The mechanisms by which circadian pacemaker systems transmit timing information to control behavior are largely unknown. Here, we define two critical features of that mechanism in Drosophila. We first describe animals mutant for the pdf neuropeptide gene, which is expressed by most of the candidate pacemakers (LNv neurons). Next, we describe animals in which pdf neurons were selectively ablated. Both sets of animals produced similar behavioral phenotypes. Both sets entrained to light, but both were largely arrhythmic under constant conditions. A minority of each pdf variant exhibited weak to moderate free-running rhythmicity. These results confirm the assignment of LNv neurons as the principal circadian pacemakers controlling daily locomotion in Drosophila. They also implicate PDF as the principal circadian transmitter.
Summary Background The fifth Millennium Development Goal (MDG 5) established the goal of a 75% reduction in the maternal mortality ratio (MMR; number of maternal deaths per 100 000 livebirths) between 1990 and 2015. We aimed to measure levels and track trends in maternal mortality, the key causes contributing to maternal death, and timing of maternal death with respect to delivery. Methods We used robust statistical methods including the Cause of Death Ensemble model (CODEm) to analyse a database of data for 7065 site-years and estimate the number of maternal deaths from all causes in 188 countries between 1990 and 2013. We estimated the number of pregnancy-related deaths caused by HIV on the basis of a systematic review of the relative risk of dying during pregnancy for HIV-positive women compared with HIV-negative women. We also estimated the fraction of these deaths aggravated by pregnancy on the basis of a systematic review. To estimate the numbers of maternal deaths due to nine different causes, we identified 61 sources from a systematic review and 943 site-years of vital registration data. We also did a systematic review of reports about the timing of maternal death, identifying 142 sources to use in our analysis. We developed estimates for each country for 1990–2013 using Bayesian meta-regression. We estimated 95% uncertainty intervals (UIs) for all values. Findings 292 982 (95% UI 261 017–327 792) maternal deaths occurred in 2013, compared with 376 034 (343 483–407 574) in 1990. The global annual rate of change in the MMR was −0·3% (−1·1 to 0·6) from 1990 to 2003, and −2·7% (−3·9 to −1·5) from 2003 to 2013, with evidence of continued acceleration. MMRs reduced consistently in south, east, and southeast Asia between 1990 and 2013, but maternal deaths increased in much of sub-Saharan Africa during the 1990s. 2070 (1290–2866) maternal deaths were related to HIV in 2013, 0·4% (0·2–0·6) of the global total. MMR was highest in the oldest age groups in both 1990 and 2013. In 2013, most deaths occurred intrapartum or postpartum. Causes varied by region and between 1990 and 2013. We recorded substantial variation in the MMR by country in 2013, from 956·8 (685·1–1262·8) in South Sudan to 2·4 (1·6–3·6) in Iceland. Interpretation Global rates of change suggest that only 16 countries will achieve the MDG 5 target by 2015. Accelerated reductions since the Millennium Declaration in 2000 coincide with increased development assistance for maternal, newborn, and child health. Setting of targets and associated interventions for after 2015 will need careful consideration of regions that are making slow progress, such as west and central Africa. Funding Bill & Melinda Gates Foundation.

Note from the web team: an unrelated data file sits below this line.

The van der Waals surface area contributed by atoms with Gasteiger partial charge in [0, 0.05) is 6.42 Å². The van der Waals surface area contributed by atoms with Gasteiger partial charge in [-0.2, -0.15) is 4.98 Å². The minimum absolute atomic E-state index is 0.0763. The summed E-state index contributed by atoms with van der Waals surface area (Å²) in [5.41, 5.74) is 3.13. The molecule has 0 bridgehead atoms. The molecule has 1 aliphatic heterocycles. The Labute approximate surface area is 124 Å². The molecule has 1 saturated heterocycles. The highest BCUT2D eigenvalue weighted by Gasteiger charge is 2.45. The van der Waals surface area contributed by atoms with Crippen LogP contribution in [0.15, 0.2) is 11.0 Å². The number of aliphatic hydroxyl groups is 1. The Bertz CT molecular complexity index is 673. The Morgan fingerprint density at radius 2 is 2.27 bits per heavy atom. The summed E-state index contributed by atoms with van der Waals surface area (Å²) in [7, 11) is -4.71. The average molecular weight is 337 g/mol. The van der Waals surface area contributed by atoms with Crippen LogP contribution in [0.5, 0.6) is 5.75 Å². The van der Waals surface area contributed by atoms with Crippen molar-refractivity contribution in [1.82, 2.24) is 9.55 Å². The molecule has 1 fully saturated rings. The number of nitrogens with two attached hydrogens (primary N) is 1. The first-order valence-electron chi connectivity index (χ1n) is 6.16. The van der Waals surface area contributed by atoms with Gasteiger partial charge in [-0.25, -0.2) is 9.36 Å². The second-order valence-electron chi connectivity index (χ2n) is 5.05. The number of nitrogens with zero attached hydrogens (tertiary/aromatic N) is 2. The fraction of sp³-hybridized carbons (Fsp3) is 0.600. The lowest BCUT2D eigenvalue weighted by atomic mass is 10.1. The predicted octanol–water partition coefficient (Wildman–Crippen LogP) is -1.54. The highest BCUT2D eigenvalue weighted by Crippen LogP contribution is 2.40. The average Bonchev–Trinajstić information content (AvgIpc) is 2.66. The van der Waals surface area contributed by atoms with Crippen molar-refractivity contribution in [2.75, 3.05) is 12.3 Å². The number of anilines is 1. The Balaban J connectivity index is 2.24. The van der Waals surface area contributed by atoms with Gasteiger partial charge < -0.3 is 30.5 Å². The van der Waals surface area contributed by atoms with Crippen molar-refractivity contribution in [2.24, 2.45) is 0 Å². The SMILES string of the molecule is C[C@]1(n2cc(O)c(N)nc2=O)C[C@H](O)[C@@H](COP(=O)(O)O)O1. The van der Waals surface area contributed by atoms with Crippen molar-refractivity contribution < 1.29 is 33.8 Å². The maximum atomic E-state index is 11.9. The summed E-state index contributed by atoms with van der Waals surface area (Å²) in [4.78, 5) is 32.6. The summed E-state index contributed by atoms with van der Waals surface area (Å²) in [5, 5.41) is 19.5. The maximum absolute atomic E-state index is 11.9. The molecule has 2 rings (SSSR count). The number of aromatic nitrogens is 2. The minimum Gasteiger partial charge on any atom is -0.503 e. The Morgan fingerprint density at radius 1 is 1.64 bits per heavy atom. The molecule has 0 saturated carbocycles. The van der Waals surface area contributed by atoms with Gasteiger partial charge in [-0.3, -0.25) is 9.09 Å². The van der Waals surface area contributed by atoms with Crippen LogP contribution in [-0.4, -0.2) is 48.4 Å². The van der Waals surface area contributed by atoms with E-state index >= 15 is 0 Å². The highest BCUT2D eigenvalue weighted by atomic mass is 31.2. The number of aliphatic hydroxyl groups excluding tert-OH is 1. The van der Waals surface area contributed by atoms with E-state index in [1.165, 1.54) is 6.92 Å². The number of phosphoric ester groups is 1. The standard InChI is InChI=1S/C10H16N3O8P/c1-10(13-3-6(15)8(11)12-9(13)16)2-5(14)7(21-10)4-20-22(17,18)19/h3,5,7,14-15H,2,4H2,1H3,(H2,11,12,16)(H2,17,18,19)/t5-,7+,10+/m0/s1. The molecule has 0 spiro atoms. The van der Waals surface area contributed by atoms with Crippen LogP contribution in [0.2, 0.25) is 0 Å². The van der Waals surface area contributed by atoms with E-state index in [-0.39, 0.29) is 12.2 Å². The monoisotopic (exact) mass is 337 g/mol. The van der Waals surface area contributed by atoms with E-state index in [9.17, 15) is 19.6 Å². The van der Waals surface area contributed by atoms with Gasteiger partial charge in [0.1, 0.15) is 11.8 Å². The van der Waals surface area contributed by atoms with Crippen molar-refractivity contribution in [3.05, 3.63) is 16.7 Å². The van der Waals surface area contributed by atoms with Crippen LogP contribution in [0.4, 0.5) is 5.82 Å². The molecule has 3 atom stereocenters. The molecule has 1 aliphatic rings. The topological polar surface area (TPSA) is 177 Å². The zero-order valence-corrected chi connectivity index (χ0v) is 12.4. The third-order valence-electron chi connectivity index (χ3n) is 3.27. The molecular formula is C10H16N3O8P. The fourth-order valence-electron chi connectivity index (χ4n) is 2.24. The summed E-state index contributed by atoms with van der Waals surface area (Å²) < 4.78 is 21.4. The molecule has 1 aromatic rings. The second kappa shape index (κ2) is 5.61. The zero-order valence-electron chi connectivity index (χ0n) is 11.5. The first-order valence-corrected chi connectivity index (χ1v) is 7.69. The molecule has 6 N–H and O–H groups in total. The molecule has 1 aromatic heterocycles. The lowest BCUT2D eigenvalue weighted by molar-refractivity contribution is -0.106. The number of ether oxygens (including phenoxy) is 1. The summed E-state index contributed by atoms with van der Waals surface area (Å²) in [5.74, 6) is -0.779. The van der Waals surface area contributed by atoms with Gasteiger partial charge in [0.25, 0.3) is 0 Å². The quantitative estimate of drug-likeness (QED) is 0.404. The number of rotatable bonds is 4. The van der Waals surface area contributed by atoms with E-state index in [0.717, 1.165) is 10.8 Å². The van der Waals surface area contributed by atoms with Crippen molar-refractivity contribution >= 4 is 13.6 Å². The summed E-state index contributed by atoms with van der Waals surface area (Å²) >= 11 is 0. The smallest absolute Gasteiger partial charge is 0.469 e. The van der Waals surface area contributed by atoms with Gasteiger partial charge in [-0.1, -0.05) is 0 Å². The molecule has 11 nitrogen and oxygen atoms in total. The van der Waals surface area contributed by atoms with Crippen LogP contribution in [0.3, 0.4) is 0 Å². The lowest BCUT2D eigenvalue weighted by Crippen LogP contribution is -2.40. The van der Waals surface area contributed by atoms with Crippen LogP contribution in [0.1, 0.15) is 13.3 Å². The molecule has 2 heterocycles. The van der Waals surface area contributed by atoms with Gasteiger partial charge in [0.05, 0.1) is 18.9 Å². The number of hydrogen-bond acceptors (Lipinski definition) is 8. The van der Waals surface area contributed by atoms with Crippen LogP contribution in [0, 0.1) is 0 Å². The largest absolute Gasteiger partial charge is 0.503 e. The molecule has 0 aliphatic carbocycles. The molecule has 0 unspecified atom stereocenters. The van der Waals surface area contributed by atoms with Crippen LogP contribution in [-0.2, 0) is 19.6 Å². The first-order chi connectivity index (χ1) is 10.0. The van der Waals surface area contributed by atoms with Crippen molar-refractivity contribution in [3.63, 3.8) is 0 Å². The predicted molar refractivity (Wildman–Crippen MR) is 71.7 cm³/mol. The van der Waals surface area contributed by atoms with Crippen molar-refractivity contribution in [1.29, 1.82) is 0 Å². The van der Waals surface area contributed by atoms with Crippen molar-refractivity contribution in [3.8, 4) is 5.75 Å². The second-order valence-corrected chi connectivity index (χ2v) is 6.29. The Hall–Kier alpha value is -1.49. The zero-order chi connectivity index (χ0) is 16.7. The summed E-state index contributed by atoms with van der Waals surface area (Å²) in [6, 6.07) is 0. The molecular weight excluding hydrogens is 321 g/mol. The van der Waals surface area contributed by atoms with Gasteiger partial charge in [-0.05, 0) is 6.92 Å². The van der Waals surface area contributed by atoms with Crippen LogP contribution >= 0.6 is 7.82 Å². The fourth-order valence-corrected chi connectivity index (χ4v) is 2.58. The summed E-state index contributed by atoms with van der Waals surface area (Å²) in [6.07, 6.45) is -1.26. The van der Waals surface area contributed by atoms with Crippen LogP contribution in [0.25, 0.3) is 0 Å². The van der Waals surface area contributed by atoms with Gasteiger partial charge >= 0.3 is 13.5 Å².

Precision thermometry of the skin can, together with other measurements, provide clinically relevant information about cardiovascular health, cognitive state, malignancy and many other important aspects of human physiology. Here, we introduce an ultrathin, compliant skin-like sensor/actuator technology that can pliably laminate onto the epidermis to provide continuous, accurate thermal characterizations that are unavailable with other methods. Examples include non-invasive spatial mapping of skin temperature with millikelvin precision, and simultaneous quantitative assessment of tissue thermal conductivity. Such devices can also be implemented in ways that reveal the time-dynamic influence of blood flow and perfusion on these properties. Experimental and theoretical studies establish the underlying principles of operation, and define engineering guidelines for device design. Evaluation of subtle variations in skin temperature associated with mental activity, physical stimulation and vasoconstriction/dilation along with accurate determination of skin hydration through measurements of thermal conductivity represent some important operational examples.